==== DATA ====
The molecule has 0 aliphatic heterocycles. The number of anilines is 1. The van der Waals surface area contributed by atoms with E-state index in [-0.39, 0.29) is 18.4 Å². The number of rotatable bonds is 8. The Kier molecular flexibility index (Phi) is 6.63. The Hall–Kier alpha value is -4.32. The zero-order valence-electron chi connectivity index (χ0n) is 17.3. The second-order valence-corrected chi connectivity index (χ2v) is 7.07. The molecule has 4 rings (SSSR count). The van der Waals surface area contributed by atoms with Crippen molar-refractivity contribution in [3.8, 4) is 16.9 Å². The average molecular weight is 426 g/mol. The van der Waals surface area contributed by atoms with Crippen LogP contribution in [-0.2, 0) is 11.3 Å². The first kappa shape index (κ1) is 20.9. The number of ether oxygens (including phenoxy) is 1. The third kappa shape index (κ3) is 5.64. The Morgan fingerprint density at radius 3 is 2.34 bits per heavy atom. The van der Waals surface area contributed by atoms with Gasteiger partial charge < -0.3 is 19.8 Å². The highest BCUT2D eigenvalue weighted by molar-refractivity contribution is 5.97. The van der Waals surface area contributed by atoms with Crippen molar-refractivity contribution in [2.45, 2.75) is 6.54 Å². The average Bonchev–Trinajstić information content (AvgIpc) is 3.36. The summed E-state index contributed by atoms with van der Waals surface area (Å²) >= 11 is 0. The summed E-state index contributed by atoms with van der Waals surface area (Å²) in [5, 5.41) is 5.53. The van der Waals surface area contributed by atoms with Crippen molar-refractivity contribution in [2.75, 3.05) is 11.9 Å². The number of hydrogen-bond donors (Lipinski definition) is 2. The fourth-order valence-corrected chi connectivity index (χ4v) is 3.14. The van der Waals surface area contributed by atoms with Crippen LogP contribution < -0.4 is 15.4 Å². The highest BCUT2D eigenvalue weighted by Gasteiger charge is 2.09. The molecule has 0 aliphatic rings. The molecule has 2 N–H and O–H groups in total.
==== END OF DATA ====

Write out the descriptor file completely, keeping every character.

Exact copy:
The molecule has 0 aliphatic heterocycles. The number of anilines is 1. The van der Waals surface area contributed by atoms with E-state index in [-0.39, 0.29) is 18.4 Å². The number of rotatable bonds is 8. The Kier molecular flexibility index (Phi) is 6.63. The Hall–Kier alpha value is -4.32. The zero-order valence-electron chi connectivity index (χ0n) is 17.3. The second-order valence-corrected chi connectivity index (χ2v) is 7.07. The molecule has 4 rings (SSSR count). The van der Waals surface area contributed by atoms with Crippen molar-refractivity contribution in [3.8, 4) is 16.9 Å². The average molecular weight is 426 g/mol. The van der Waals surface area contributed by atoms with Crippen LogP contribution in [-0.2, 0) is 11.3 Å². The first kappa shape index (κ1) is 20.9. The number of ether oxygens (including phenoxy) is 1. The third kappa shape index (κ3) is 5.64. The Morgan fingerprint density at radius 3 is 2.34 bits per heavy atom. The van der Waals surface area contributed by atoms with Gasteiger partial charge < -0.3 is 19.8 Å². The highest BCUT2D eigenvalue weighted by molar-refractivity contribution is 5.97. The van der Waals surface area contributed by atoms with Crippen molar-refractivity contribution in [2.45, 2.75) is 6.54 Å². The average Bonchev–Trinajstić information content (AvgIpc) is 3.36. The summed E-state index contributed by atoms with van der Waals surface area (Å²) >= 11 is 0. The summed E-state index contributed by atoms with van der Waals surface area (Å²) in [5, 5.41) is 5.53. The van der Waals surface area contributed by atoms with Crippen molar-refractivity contribution in [2.75, 3.05) is 11.9 Å². The number of hydrogen-bond donors (Lipinski definition) is 2. The fourth-order valence-corrected chi connectivity index (χ4v) is 3.14. The van der Waals surface area contributed by atoms with Crippen LogP contribution < -0.4 is 15.4 Å². The highest BCUT2D eigenvalue weighted by Gasteiger charge is 2.09. The molecule has 0 aliphatic rings. The molecule has 2 N–H and O–H groups in total.